Escalating violence against Christians in Tanzania 'deeply worrying'

Christian Solidarity Worldwide is calling for "decisive action" after the deadly bombing of a cathedral in Arusha, Tanzania, on Sunday.

The explosion happened during an inaugural Mass at the cathedral, killing three people and injuring more than 60.

The Vatican's ambassador to Tanzania, Archbishop Francisco Montecillo Padilla, and the Archbishop of Arusha, Josaphat Louis Lebulu, were at the Mass but escaped unharmed.

President Kikwete has described the attack as "an act of terrorism" and vowed to catch the perpetrators.

The bomb was thrown into the cathedral from a motorcycle. Nine people, including three nationals from the United Arab Emirates, one Saudi and five Tanzanians, have been arrested over the bombing.

Mervyn Thomas, chief executive at Christian Solidarity Worldwide, condemned the "senseless" attack.

"Although those arrested have yet to be charged, there is undoubtedly an international element to this attack, which if left unchecked, will severely undermine the stability of the nation," he said.

There has been a string of attacks on Christians in Tanzania this year. In the semi-autonomous region of Zanzibar, a Protestant pastor and Catholic priest were murdered. This was followed by threatening text messages to church leaders from a group calling itself "Muslim Renewal", which claimed responsibility for the killings.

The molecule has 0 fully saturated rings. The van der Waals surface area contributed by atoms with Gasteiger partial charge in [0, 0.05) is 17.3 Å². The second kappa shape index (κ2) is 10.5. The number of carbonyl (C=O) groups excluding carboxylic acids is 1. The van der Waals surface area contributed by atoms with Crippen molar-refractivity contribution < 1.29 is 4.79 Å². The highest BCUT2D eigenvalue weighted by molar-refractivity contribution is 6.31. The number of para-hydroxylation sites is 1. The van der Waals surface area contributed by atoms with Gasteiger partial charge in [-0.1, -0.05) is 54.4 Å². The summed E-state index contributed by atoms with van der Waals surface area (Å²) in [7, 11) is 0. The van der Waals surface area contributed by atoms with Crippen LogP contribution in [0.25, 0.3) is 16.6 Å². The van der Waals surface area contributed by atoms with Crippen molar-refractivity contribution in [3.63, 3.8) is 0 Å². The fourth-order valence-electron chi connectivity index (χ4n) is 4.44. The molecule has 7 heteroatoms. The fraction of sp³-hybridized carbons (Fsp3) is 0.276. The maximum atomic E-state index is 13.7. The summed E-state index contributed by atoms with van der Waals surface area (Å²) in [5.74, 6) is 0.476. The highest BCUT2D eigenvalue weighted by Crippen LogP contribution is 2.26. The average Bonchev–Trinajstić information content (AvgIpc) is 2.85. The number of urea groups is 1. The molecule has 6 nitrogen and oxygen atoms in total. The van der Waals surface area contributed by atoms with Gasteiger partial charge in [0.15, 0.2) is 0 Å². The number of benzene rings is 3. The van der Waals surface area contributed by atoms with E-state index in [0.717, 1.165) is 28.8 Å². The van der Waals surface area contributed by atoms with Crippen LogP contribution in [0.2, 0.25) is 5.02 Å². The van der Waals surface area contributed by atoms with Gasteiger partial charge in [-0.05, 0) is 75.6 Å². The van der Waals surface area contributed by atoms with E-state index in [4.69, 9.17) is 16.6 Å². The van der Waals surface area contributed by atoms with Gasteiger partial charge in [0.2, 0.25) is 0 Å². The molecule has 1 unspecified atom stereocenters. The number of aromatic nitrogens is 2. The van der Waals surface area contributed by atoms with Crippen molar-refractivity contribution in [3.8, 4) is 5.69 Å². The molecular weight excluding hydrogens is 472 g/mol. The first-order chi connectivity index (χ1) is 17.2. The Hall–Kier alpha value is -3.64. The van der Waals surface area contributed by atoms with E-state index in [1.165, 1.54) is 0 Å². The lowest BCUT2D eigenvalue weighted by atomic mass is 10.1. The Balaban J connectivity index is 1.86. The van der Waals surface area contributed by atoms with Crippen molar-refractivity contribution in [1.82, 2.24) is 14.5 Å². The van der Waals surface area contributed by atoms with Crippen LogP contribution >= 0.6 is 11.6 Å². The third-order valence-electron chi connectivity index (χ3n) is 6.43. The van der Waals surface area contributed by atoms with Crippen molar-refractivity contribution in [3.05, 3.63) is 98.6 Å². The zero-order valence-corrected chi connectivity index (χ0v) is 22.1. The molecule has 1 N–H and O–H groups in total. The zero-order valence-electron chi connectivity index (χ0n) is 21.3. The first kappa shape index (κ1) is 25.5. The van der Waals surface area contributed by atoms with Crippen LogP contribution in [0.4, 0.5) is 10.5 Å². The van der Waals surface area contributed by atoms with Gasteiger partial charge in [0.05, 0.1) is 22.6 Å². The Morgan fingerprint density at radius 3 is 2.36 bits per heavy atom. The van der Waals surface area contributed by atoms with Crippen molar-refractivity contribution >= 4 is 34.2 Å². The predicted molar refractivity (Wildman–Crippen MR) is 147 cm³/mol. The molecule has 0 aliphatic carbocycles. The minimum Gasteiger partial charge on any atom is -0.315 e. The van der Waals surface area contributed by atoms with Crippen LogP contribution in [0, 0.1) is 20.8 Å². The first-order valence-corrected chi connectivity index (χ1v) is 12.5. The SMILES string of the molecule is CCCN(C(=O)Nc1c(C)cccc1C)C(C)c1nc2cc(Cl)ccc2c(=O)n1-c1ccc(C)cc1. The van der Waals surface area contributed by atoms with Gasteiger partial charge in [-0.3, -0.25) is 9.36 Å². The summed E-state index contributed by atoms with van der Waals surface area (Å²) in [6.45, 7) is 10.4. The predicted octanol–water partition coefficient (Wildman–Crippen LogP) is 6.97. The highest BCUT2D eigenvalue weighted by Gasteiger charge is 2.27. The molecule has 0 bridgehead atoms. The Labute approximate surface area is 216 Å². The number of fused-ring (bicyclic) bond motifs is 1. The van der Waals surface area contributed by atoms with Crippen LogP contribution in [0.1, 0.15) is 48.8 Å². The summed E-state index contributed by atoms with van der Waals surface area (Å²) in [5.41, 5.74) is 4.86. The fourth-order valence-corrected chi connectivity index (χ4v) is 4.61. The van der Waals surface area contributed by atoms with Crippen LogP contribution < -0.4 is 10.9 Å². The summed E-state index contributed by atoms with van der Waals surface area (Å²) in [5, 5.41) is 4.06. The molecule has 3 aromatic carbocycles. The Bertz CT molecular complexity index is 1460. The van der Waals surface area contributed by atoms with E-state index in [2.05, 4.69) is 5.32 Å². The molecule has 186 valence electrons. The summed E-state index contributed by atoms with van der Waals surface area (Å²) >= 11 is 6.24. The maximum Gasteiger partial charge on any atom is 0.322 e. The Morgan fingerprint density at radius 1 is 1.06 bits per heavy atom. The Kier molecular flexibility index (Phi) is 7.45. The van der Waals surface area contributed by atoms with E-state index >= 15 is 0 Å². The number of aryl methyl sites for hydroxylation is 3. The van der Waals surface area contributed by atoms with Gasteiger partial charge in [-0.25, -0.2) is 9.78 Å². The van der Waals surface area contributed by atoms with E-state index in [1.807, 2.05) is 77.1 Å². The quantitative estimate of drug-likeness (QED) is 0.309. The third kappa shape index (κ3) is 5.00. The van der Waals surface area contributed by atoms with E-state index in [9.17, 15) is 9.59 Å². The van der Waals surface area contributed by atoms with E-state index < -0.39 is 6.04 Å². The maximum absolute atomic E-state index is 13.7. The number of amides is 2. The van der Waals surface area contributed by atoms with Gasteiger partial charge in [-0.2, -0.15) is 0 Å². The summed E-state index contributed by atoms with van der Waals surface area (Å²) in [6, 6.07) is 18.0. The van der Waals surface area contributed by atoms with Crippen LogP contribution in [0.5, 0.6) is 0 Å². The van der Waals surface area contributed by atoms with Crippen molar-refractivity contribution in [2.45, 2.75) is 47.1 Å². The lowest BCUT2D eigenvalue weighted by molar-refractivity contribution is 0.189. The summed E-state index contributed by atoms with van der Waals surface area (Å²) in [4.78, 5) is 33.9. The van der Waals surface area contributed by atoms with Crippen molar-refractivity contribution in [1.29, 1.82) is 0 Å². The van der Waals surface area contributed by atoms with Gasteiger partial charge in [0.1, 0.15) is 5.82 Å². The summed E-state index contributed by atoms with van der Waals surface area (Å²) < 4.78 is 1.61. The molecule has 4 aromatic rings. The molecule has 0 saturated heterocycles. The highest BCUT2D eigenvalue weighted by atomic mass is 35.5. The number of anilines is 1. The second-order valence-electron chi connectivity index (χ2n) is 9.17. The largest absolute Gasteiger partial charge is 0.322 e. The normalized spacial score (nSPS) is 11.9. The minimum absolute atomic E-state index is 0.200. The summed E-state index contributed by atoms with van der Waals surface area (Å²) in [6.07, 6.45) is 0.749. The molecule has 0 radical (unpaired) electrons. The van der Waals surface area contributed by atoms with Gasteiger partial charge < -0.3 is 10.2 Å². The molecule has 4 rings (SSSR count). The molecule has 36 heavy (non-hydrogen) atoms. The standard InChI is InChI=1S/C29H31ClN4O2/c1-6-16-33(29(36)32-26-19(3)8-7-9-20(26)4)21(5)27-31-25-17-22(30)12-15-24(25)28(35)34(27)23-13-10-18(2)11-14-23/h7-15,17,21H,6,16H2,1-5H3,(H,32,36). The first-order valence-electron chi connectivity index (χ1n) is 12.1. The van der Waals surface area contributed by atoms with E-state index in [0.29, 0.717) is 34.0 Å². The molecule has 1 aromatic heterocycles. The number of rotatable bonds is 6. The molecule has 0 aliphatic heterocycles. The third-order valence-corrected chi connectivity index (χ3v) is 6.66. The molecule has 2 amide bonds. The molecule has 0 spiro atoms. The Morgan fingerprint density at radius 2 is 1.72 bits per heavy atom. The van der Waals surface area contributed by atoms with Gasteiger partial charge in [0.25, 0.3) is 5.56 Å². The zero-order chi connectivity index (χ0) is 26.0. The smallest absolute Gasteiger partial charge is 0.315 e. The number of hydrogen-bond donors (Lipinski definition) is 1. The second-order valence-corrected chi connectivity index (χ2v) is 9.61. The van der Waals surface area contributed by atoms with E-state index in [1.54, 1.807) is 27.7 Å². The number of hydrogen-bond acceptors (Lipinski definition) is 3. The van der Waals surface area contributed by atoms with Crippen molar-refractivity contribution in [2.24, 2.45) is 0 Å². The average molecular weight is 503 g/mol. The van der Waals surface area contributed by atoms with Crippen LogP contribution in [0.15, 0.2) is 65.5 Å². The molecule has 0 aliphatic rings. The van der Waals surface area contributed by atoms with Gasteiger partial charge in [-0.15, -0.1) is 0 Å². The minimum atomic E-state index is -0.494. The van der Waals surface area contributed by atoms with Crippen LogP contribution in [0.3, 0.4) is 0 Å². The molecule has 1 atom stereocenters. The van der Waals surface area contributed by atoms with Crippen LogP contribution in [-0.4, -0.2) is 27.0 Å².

In Geita Region, a Pentecostal pastor was beheaded in the town of Buseresere in March by Muslims angry over the opening of a non-Muslim butcher.

In Mara province, an evangelist was attacked in March by unknown assailants.

Mr Thomas said: "Signs of escalating attacks on Christians in Tanzania are deeply worrying.

"CSW calls upon the Tanzanian authorities to take decisive action to tackle rising extremism and to ensure that justice is done innocent civilians and worshippers are protected from violence and an atmosphere of impunity is not allowed to take hold."